There are no tests or quizzes (unless people don’t seem to be doing the work, in which case I’ll have to put those back in). So far, almost everyone is doing the work. Each week they read about 150 pages and write a reflective essay of a thousand words or more. They turn that in on Sunday at 5:00 pm, so I can read them and give feedback and prepare for the classes where we’ll discuss their readings on Monday and Wednesday. Each student takes turn being a “leading voice” in class, meaning that they have responsibility for one of the chapters and will help lead the discussion in that chapter. We have five books that we are reading:
Cabeza de Vaca, Alvar Nunez (2012). Chronicle of the Narváez Expedition (Norton Critical Editions). Ed. I. Stavans, Tr. D. Frye. W.W. Norton & Company. 256 pages. ISBN-10: 0393918157
$13.13 on Amazon
Axtell, James (2001). Natives and Newcomers: The Cultural Origins of North America. Oxford University Press. 418 pages. ISBN-10: 019513771X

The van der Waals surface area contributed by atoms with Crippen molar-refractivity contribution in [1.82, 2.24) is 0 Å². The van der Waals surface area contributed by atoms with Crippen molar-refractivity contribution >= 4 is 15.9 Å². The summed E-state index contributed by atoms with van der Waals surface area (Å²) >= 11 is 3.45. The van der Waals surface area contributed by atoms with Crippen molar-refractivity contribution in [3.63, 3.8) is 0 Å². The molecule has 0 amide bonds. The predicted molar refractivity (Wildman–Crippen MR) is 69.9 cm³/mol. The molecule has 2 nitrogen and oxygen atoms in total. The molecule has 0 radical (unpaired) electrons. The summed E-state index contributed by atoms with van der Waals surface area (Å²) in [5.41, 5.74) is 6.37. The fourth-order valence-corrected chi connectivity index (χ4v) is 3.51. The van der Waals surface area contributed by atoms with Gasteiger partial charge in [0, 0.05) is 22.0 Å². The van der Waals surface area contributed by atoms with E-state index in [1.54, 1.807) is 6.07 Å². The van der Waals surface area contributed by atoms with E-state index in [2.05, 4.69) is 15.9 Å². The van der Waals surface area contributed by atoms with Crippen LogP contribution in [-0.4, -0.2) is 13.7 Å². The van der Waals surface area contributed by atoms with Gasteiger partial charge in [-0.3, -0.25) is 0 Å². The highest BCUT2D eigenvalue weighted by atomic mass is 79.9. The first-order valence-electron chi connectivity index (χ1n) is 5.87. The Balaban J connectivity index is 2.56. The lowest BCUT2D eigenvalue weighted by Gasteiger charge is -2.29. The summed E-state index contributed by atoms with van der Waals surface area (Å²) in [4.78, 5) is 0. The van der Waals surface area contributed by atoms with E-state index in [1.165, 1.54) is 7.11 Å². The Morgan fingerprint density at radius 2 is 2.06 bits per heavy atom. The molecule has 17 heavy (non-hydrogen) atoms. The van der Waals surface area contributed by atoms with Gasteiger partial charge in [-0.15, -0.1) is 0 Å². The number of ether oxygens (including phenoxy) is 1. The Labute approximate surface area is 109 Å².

$19.95 on Amazon
Seaver. James E. (1826). A Narrative of the Life of Mrs. Mary Jemison, who was taken by the Indians, in the year 1755, etc. Howden: R. Parkin. 179 pages. This book is a public domain PDF and is provided to the students through Gullnet, the local name for the Jenzabar LMS.
Brown, D. (1972). Bury My Heart at Wounded Knee: An Indian History of the Northwest. Holt Paperbacks. 512 pages. ISBN-10: 0805086846
$11.56 on Amazon. I also allow the students to use the older paperback versions (originally published in 1972).